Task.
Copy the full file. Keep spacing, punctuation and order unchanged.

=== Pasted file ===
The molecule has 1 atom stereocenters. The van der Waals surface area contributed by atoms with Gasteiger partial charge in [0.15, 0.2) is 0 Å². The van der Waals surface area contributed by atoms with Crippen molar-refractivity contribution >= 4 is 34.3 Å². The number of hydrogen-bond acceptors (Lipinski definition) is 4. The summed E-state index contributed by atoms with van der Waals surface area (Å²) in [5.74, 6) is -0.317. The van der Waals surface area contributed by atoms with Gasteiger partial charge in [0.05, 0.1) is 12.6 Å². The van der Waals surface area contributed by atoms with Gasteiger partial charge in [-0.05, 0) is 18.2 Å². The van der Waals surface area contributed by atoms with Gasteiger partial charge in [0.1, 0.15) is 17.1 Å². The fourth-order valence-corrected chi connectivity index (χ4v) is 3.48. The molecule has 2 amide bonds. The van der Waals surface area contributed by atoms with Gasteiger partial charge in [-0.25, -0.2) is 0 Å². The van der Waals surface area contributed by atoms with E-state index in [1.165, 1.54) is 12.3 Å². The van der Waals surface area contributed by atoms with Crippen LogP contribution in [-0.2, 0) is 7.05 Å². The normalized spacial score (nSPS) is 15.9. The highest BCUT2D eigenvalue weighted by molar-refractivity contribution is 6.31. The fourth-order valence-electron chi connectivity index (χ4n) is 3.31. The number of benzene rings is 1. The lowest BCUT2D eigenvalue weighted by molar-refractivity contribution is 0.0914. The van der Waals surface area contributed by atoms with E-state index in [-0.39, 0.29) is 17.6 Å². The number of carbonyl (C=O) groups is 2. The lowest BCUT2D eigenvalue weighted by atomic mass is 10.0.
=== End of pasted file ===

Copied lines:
The molecule has 1 atom stereocenters. The van der Waals surface area contributed by atoms with Gasteiger partial charge in [0.15, 0.2) is 0 Å². The van der Waals surface area contributed by atoms with Crippen molar-refractivity contribution >= 4 is 34.3 Å². The number of hydrogen-bond acceptors (Lipinski definition) is 4. The summed E-state index contributed by atoms with van der Waals surface area (Å²) in [5.74, 6) is -0.317. The van der Waals surface area contributed by atoms with Gasteiger partial charge in [0.05, 0.1) is 12.6 Å². The van der Waals surface area contributed by atoms with Gasteiger partial charge in [-0.05, 0) is 18.2 Å². The van der Waals surface area contributed by atoms with Gasteiger partial charge in [0.1, 0.15) is 17.1 Å². The fourth-order valence-corrected chi connectivity index (χ4v) is 3.48. The molecule has 2 amide bonds. The van der Waals surface area contributed by atoms with Gasteiger partial charge in [-0.25, -0.2) is 0 Å². The van der Waals surface area contributed by atoms with E-state index in [1.165, 1.54) is 12.3 Å². The van der Waals surface area contributed by atoms with Crippen LogP contribution in [-0.2, 0) is 7.05 Å². The normalized spacial score (nSPS) is 15.9. The highest BCUT2D eigenvalue weighted by molar-refractivity contribution is 6.31. The fourth-order valence-electron chi connectivity index (χ4n) is 3.31. The number of benzene rings is 1. The lowest BCUT2D eigenvalue weighted by molar-refractivity contribution is 0.0914. The van der Waals surface area contributed by atoms with E-state index in [-0.39, 0.29) is 17.6 Å². The number of carbonyl (C=O) groups is 2. The lowest BCUT2D eigenvalue weighted by atomic mass is 10.0.